The 2010 Affordable Care Act contains strong but controversial medicine for reining in Medicare's soaring costs: the Independent Payment Advisory Board (IPAB).
While serious questions remain about how this board of unelected experts will work, the IPAB offers hope that the country's fiscal concerns can be balanced with the health care promises made to senior citizens.
The board, which faces mounting congressional attempts to repeal it, needs to be preserved. Critics contend it usurps congressional authority or could ration care.
At the same time, the Obama administration and other IPAB supporters need to end the vagueness and efficiency euphemisms typically employed to describe the board and its work.
Current Medicare enrollees and those who will depend on the program need to be educated about what the IPAB is, who will be on it and how it will reduce the program's costs.
Those details remain sorely lacking, even as President Obama's recently announced deficit-reduction plan doubled down on the IPAB's role in restraining the $509-billion-a-year Medicare program's costs.
Obama has called for strengthening the IPAB, mainly by lowering the Medicare spending growth rate targets that trigger the board's involvement.
The board recommends savings policies to Congress if these targets are exceeded. Congress can then reject those proposals, come up with its own alternatives or simply let the proposals go into effect without a vote -- a reality that undermines the "usurping" argument.
The advantage of the board: It's insulated from powerful special interests that have thwarted previous attempts to rein in medical costs. The board also can take the heat for politically unpopular decisions.
It's time for further detail on when the appointment process for the IPAB's 15 full-time members (who must be confirmed by the Senate) will begin. A timeline is also needed for the rollout of the IPAB's regulatory framework. The board is expected to be operational in 2013, so the clock is ticking.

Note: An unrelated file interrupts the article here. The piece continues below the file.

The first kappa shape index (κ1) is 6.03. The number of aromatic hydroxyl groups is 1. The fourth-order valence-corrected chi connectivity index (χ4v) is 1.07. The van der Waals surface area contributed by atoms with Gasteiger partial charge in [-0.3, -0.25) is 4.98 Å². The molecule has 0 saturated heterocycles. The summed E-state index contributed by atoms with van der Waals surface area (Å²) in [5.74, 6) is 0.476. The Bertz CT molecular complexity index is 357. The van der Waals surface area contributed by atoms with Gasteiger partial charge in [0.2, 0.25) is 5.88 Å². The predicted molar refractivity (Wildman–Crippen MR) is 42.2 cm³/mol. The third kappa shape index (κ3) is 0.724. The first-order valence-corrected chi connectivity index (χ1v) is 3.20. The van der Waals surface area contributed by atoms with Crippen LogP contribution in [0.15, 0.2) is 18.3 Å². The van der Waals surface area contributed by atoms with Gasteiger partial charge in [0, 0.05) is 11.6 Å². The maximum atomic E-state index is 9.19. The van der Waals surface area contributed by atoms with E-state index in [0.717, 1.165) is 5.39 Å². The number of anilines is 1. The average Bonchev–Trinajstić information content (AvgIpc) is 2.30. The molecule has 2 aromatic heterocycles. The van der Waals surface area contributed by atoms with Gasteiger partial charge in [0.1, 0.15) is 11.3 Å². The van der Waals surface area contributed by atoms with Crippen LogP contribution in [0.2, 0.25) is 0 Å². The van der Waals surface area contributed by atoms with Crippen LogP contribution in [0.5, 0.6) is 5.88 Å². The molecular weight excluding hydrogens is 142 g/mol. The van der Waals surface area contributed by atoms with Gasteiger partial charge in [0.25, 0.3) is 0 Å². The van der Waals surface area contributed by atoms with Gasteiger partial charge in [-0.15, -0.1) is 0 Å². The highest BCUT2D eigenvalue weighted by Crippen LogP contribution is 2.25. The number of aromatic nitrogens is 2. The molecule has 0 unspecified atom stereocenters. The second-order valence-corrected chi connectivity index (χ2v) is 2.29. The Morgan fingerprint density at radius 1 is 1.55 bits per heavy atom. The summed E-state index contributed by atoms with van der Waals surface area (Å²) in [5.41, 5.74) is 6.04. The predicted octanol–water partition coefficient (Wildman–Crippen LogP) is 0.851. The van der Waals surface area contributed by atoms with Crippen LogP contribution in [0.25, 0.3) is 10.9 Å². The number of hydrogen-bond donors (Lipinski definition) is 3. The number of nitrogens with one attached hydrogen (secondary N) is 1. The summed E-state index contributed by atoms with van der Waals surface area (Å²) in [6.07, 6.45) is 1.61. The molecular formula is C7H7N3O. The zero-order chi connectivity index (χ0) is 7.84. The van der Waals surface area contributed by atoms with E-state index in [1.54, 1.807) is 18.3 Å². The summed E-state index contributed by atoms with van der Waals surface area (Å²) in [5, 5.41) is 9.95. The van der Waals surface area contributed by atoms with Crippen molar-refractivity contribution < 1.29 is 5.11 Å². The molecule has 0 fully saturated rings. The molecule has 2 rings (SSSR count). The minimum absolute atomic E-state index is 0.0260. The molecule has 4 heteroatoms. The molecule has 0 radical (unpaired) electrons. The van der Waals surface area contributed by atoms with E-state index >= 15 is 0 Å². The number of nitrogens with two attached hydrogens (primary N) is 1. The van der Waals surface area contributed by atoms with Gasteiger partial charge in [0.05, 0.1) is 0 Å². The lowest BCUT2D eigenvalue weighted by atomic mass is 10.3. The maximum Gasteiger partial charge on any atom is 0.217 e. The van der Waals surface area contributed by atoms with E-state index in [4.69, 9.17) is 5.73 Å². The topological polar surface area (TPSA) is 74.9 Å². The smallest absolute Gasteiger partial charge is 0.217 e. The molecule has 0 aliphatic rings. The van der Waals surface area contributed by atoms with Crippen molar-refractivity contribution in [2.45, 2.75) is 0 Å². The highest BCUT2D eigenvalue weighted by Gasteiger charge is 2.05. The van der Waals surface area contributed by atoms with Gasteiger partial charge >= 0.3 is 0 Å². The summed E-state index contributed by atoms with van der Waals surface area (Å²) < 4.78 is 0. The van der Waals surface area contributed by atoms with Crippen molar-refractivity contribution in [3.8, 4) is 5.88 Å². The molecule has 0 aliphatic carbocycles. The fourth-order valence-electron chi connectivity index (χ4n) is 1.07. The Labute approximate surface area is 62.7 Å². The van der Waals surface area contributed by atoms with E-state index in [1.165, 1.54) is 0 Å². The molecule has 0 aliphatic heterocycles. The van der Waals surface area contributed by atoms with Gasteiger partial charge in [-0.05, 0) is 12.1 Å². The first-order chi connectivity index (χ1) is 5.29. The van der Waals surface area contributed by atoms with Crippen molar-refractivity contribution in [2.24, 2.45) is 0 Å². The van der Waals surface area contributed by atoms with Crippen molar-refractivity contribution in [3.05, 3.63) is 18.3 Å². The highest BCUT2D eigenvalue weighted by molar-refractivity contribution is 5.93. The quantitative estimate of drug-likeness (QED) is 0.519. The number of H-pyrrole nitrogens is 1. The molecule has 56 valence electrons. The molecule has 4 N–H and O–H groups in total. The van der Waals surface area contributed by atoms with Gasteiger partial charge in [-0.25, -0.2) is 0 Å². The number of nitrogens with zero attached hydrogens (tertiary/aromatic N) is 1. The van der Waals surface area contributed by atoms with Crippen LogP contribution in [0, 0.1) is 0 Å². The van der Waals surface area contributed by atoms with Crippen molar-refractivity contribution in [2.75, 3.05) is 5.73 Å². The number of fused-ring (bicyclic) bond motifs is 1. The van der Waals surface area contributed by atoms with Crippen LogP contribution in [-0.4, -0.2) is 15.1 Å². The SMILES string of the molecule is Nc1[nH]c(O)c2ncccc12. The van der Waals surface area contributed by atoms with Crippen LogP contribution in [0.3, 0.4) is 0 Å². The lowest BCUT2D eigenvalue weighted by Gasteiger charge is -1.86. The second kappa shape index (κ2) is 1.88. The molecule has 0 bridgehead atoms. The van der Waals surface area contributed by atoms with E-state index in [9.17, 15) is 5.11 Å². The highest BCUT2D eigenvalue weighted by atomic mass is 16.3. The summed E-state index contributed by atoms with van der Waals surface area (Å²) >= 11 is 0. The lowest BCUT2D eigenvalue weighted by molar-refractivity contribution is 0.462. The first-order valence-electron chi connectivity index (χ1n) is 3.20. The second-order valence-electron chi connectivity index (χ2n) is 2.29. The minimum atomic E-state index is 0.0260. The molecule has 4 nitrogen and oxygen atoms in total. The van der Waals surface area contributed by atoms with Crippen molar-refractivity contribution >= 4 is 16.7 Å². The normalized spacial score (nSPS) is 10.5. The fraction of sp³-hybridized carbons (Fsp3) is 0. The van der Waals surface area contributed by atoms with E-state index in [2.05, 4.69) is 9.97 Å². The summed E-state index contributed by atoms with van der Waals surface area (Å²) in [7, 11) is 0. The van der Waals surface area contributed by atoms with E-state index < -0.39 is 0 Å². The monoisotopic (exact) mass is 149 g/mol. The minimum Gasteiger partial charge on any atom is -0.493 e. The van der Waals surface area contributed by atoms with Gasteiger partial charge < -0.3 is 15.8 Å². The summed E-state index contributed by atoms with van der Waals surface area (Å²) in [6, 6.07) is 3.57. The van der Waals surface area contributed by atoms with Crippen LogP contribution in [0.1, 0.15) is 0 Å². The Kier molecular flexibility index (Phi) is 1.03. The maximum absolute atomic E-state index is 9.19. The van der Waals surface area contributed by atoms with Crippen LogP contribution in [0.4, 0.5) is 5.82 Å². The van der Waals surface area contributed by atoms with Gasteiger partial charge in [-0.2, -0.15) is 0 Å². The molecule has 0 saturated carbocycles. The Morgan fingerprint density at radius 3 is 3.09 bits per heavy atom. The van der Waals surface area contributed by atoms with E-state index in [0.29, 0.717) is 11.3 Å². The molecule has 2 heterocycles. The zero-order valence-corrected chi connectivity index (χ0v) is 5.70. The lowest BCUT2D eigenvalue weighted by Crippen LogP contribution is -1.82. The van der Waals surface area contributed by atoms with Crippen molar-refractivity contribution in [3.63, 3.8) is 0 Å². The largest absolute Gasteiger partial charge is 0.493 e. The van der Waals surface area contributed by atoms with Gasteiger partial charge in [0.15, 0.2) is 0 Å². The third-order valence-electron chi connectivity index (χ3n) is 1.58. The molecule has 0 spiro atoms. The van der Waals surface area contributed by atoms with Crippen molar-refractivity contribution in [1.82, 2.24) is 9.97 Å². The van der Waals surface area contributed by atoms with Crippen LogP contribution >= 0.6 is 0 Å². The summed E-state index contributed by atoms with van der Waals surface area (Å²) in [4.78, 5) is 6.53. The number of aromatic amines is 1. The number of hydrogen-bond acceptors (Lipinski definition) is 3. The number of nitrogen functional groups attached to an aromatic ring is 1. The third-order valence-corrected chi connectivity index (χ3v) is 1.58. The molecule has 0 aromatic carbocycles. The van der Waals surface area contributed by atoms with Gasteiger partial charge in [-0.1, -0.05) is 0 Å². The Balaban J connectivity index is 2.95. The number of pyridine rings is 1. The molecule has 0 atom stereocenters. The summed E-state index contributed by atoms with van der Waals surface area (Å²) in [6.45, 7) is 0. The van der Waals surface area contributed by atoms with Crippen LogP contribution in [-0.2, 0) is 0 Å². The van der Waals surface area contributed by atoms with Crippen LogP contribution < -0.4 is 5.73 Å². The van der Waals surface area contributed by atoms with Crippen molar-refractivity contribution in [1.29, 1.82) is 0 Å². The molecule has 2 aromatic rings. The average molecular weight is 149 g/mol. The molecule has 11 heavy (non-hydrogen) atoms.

Most critically, it's time to quit sugarcoating the IPAB's mission. The board -- and other Medicare reform plans -- are intended to squeeze savings from a popular program that has imposed few limits on enrollees' choice of providers or the volume of care they receive.
The Obama administration needs to spell out how the IPAB will achieve savings and what the real-world impact might be on enrollees' medical care.
The federal health reform law places strict limits on the IPAB. It cannot ration care, or increase enrollees' premiums or cost-sharing.
It also can't raise taxes or modify eligibility. What it can affect: payments to medical providers, though certain providers such as hospitals are off-limits to the board through 2020.
The board is likely to focus on payment reform -- rewarding providers for good care instead of more care. But there are legitimate concerns about the impact of wider provider cuts the board could impose.
If reimbursements fall too far behind those paid by private insurers, some providers may choose not to see Medicare patients. A more open discussion of this is needed.
That concern illustrates the difficult choices the nation must make as it grapples with the deficit and its commitment to Medicare.
The IPAB and other cost-control mechanisms within the Affordable Care Act are far preferable to the Republican alternative: a voucher system that leaves the elderly with thousands more in out-of-pocket costs.
But there are no easy solutions. Voters need to accept that reality and demand details to figure out what is best for them.
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